Back to home

From our Partners

Here’s What You Need To Know As The Pfizer Vaccine Booster Rollout Approaches

By Carla Javier
Published Sep 24, 2021 12:43 PM

Let’s talk about boosters for the COVID-19 vaccines … again.

A lot has happened since Sept. 20, the day the White House had initially promised that boosters would be available to everyone.

To summarize many hours of meetings, presentations, discussions and votes:

  • On Wednesday, the FDA expanded the emergency use authorization for the Pfizer vaccine to include a booster — not for everyone, but specific types of people who are at high risk of really bad COVID.
  • The next day,  the CDC’s Advisory Committee on Immunization Practices met to consider which recommendations the agency should give about who should get a booster shot of Pfizer. The committee said that people who are 65+, and those 50-64 who have certain “underlying medical conditions,” should get a Pfizer booster, and that younger adults who have those same medical conditions could get one too, though they should weigh “individual benefit and risk.”
  • Then, today — Friday, Sept. 24 — CDC director Dr. Rochelle Walensky adopted most of those recommendations, though she did add an additional one that the committee had rejected: that adults who work in jobs with a higher risk of exposure to COVID, such as healthcare workers, “may” also get a booster.
  • The Western States Scientific Safety Review Workgroup also weighed in, affirming the CDC's recommendations and adding that "social determinants of vulnerability" should also be considered when determining if someone is in need of a booster.

Which means Pfizer boosters will be available to eligible Californians who got Pfizer for their first two doses at least six months ago.
But who will be eligible for a booster? From our appropriately named guide “ “Here’s How To Get A Third COVID Shot In Southern California”:

For now, here’s what the CDC guidance says:

  • If you’re 65 years old or older or live in a long term care facility — and you got Pfizer for your first two doses — you should get a booster shot of Pfizer at least six months after you completed your second one.
  • If you’re between ages 50-64 and have an “underlying medical condition” that puts you at a higher risk of “severe COVID-19” — so something like a heart condition, lung disease, or cancer (more are listed here) — and you got Pfizer for your first two doses, you too should get a booster shot of Pfizer at least six months after you completed your second one.

Here’s where things get a little tricky. The CDC says other groups “may” get a booster of Pfizer at least six months after the second dose after weighing “their individual benefits and risks” — ideally in consultation with a healthcare professional. Those include:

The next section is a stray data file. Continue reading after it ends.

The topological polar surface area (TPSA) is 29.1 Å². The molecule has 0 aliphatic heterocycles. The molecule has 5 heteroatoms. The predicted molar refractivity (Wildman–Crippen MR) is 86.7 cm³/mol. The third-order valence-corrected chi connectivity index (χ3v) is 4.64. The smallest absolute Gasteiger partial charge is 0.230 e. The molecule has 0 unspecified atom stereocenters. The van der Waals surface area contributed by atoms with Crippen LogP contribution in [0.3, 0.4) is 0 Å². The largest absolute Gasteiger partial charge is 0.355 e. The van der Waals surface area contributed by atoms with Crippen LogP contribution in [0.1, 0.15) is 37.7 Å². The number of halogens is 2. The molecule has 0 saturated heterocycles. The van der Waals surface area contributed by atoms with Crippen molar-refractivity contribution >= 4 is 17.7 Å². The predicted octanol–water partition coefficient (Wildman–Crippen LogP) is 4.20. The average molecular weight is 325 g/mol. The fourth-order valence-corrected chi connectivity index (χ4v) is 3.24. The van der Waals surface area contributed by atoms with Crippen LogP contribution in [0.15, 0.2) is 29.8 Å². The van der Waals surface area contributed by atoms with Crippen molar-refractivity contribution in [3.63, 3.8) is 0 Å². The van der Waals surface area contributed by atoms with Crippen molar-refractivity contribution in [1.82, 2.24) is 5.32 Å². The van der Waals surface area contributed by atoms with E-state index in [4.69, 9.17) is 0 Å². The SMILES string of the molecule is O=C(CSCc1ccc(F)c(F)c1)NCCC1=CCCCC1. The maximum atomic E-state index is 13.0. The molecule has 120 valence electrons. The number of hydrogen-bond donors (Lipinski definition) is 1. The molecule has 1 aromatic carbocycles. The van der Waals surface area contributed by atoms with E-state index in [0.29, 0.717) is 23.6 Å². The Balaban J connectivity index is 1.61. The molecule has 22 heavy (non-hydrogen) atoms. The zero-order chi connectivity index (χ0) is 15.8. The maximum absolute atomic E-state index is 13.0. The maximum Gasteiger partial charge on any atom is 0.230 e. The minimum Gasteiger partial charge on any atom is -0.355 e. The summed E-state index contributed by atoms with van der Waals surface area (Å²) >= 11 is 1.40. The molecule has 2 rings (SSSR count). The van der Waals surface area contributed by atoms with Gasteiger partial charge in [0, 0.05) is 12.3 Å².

• If you’re an adult (so 18+) who has one of those same “underlying medical conditions” that put you at an elevated risk of more severe COVID-19.
  • If you’re an adult (18+) who works or lives in a setting where you’re at an “increased risk for COVID-19 exposure and transmission.”

If you still have questions about booster eligibility, check out our guide (where we go more in depth into who can get an appointment and how to book one), or ask us below!

Here in Los Angeles County, Department of Public Health director Barbara Ferrer says they’re ready to start administering Pfizer doses to those who are eligible, though getting shots to people who haven’t been vaccinated at all is still a top priority.

There are about 420,000 people in L.A. County who are both 65 or older and who got two Pfizer doses by the end of March. They will be coming up for booster eligibility at the beginning of October, according to Ferrer.

“With capacity to be at 130,000 doses a day, we ought not to have a capacity issue, and it shouldn’t take us that long,” Ferrer told reporters.

One challenge, though, locally: the vast majority of residents of L.A. County skilled nursing facilities were initially vaccinated with the Moderna vaccine, thus making them ineligible — for now — for a Pfizer booster.

Ferrer had some advice for them — and others — who may not be eligible for a booster just yet.

“I would urge people to wait. Let the scientific community do what they’ve been doing: review all the data, and make determinations based on the science,” Ferrer explained.

If you are eligible and decide, hopefully in consultation with your medical provider, that you want a booster, you can make an appointment or walk-up to many vaccine sites that offer the Pfizer vaccine, including those listed on the the state's vaccine portal You will have to bring proof of your first two Pfizer doses, and may be asked to self-attest that you are, in fact, eligible.

This report is reprinted with permission from Southern California Public Radio. © 2021 Southern California Public Radio. All rights reserved.

This article was written and edited by the Tayo editorial desk and has been reviewed by an independent panel of subject matter experts.

Learn more

Related articles